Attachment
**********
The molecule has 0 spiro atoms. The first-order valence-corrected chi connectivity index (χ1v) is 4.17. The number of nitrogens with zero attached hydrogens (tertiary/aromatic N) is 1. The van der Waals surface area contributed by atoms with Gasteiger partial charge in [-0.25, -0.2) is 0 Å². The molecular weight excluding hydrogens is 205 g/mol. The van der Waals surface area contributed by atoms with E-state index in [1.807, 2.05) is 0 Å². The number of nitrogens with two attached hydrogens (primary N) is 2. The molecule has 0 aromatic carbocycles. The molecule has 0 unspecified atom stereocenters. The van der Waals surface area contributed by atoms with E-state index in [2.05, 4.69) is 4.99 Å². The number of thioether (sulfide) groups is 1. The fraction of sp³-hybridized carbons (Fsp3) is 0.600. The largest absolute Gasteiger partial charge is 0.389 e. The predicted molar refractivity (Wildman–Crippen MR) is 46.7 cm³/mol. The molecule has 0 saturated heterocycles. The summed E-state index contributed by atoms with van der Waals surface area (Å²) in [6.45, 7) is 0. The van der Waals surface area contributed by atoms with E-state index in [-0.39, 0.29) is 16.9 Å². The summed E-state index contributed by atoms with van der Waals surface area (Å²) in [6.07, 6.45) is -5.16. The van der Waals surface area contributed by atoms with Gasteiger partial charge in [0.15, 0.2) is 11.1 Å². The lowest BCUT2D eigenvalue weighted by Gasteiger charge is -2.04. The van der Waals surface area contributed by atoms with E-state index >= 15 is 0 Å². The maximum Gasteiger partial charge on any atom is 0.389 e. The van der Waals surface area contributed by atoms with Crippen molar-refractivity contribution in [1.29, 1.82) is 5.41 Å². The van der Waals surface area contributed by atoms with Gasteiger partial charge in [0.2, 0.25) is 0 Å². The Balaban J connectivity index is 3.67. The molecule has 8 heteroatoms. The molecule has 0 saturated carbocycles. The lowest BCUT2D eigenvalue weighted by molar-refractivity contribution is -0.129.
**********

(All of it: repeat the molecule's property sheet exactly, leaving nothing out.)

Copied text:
The molecule has 0 spiro atoms. The first-order valence-corrected chi connectivity index (χ1v) is 4.17. The number of nitrogens with zero attached hydrogens (tertiary/aromatic N) is 1. The van der Waals surface area contributed by atoms with Gasteiger partial charge in [-0.25, -0.2) is 0 Å². The molecular weight excluding hydrogens is 205 g/mol. The van der Waals surface area contributed by atoms with E-state index in [1.807, 2.05) is 0 Å². The number of nitrogens with two attached hydrogens (primary N) is 2. The molecule has 0 aromatic carbocycles. The molecule has 0 unspecified atom stereocenters. The van der Waals surface area contributed by atoms with E-state index in [2.05, 4.69) is 4.99 Å². The number of thioether (sulfide) groups is 1. The fraction of sp³-hybridized carbons (Fsp3) is 0.600. The largest absolute Gasteiger partial charge is 0.389 e. The predicted molar refractivity (Wildman–Crippen MR) is 46.7 cm³/mol. The molecule has 0 saturated heterocycles. The summed E-state index contributed by atoms with van der Waals surface area (Å²) in [6.45, 7) is 0. The van der Waals surface area contributed by atoms with E-state index in [-0.39, 0.29) is 16.9 Å². The summed E-state index contributed by atoms with van der Waals surface area (Å²) in [6.07, 6.45) is -5.16. The van der Waals surface area contributed by atoms with Gasteiger partial charge in [0.15, 0.2) is 11.1 Å². The lowest BCUT2D eigenvalue weighted by Gasteiger charge is -2.04. The van der Waals surface area contributed by atoms with E-state index >= 15 is 0 Å². The maximum Gasteiger partial charge on any atom is 0.389 e. The van der Waals surface area contributed by atoms with Crippen molar-refractivity contribution in [1.29, 1.82) is 5.41 Å². The van der Waals surface area contributed by atoms with Gasteiger partial charge in [0.2, 0.25) is 0 Å². The Balaban J connectivity index is 3.67. The molecule has 8 heteroatoms. The molecule has 0 saturated carbocycles. The lowest BCUT2D eigenvalue weighted by molar-refractivity contribution is -0.129.